[43] Notwithstanding the clear and unequivocal language in the Parker decision, Parliament chose not to act and on July 31, 2001, the declaration granted in Parker came into effect. The Governor General in Council did pass the Marihuana Medical Access Regulations which the Federal Crown has attempted unsuccessfully to argue are sufficient compliance with what was required by Parker.

[44] The inadequacy of those regulations has already been ruled upon by the Ontario Court of Justice in the J.P. decision of January 2, 2003, and more recently by the Ontario Superior Court of Justice decision of January 9, 2003, in Hitzig v. Canada [2003] O.J. No. 12. In Hitzig, Lederman J. assessed the validity of the Marihuana Medical Access Regulations and declared them to be of no force or effect because their violation of the applicant's s. 7 Charter rights was not saved by s. 1 of the Charter. [45] In R. v. Barnes [2003] O.J. No. 261, a January 10, 2003, decision of the Ontario Court of Justice, Moore J. followed the decision in J.P..

[46] The law in Ontario therefore continues to be unchanged from Parker except that later decisions, now including the Ontario Superior Court decision in Hitzig, have ruled that the Federal Government's action in passing regulations has not brought it into compliance with the Charter, and the invalidity of the impugned legislation continues.

[47] In my view the Federal Crown cannot be permitted to successfully contend that it is restricted by the final judgment of the Court of Appeal of Ontario only within that province. To hold otherwise would permit the Federal Crown to relitigate an identical issue in each provincial and territorial jurisdiction. The potential for conflicting decisions which could easily result in widely varied legal rights from province to province or territory is obvious. If this prosecution is permitted to continue, in effect it would be tantamount to a ruling that more than one third of the population of Canada is immune from prosecution while the residents of Prince Edward Island are not. [48] At page 1 of the Hitzig decision, Lederman J. makes reference to a recent announcement by the Minister of Justice of his intention to introduce legislation to decriminalize the simple possession of less than 30 grams of marijuana.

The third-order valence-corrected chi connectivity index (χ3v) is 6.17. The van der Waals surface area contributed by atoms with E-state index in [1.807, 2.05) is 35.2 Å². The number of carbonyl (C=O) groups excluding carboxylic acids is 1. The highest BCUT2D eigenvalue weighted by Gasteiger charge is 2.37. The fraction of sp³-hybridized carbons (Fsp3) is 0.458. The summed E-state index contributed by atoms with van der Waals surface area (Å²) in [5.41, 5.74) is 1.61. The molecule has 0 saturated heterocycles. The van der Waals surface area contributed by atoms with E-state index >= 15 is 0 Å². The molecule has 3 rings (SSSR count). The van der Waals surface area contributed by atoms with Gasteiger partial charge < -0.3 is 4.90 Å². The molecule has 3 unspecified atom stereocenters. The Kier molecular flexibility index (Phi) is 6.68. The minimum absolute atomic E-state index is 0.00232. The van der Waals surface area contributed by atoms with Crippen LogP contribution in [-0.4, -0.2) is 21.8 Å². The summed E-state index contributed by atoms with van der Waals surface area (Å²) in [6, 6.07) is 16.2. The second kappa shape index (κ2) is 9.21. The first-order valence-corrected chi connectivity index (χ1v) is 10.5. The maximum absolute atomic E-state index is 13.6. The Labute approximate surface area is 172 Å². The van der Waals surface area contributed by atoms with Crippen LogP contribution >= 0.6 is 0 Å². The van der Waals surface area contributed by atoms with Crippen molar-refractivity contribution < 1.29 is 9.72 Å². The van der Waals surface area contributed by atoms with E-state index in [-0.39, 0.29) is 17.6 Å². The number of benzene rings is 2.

[49] In September of 2002 the Senate Special Committee on Illegal Drugs released its report entitled Cannabis: Our Position For a Canadian Public Policy. That four volume report contains eleven recommendations on the direction in which the Senate Special Committee considers the Government of Canada should move in relation to the control of cannabis. Recommendation #6 of the Report states: The Committee recommends that the Government of Canada amend the Controlled Drugs and Substances Act to create a criminal exemption scheme. This legislation should stipulate the conditions of obtaining licenses as well as for producing and selling cannabis; criminal penalties for illegal trafficking and export; and the preservation of criminal penalties for all activities falling outside the scope of the exemption scheme.

[50] There are societal interests to be protected here. There is at present an apparent need for some form of regulatory scheme to control the use of marijuana, whether it carries criminal or non-criminal sanctions. What is more important is that the law have a national application where the Federal Crown has jurisdiction. To restate L'Heureux- Dube J. at p. 302 of Conway: Where the affront to fair play and decency is disproportionate to the societal interest in the effective prosecution of criminal cases, then the administration of justice is best served by staying the proceedings.

[51] This in my view is one of those "clearest of cases" referred to in Jewitt where a stay of proceedings should be entered by this court in order to avoid an abuse of its own process. All residents of Canada, wherever they are situated, are entitled, in fairness, to expect a uniformity of approach from the Federal Crown, wherever it performs its prosecutorial function. Until such time as the law is changed by Parliament, or the higher courts provide a ruling which will enable such approach, this charge involving the simple possession of marijuana will not proceed in this court.

[52] A stay of proceedings is therefore entered in this matter.

Ralph C. Thompson PCJ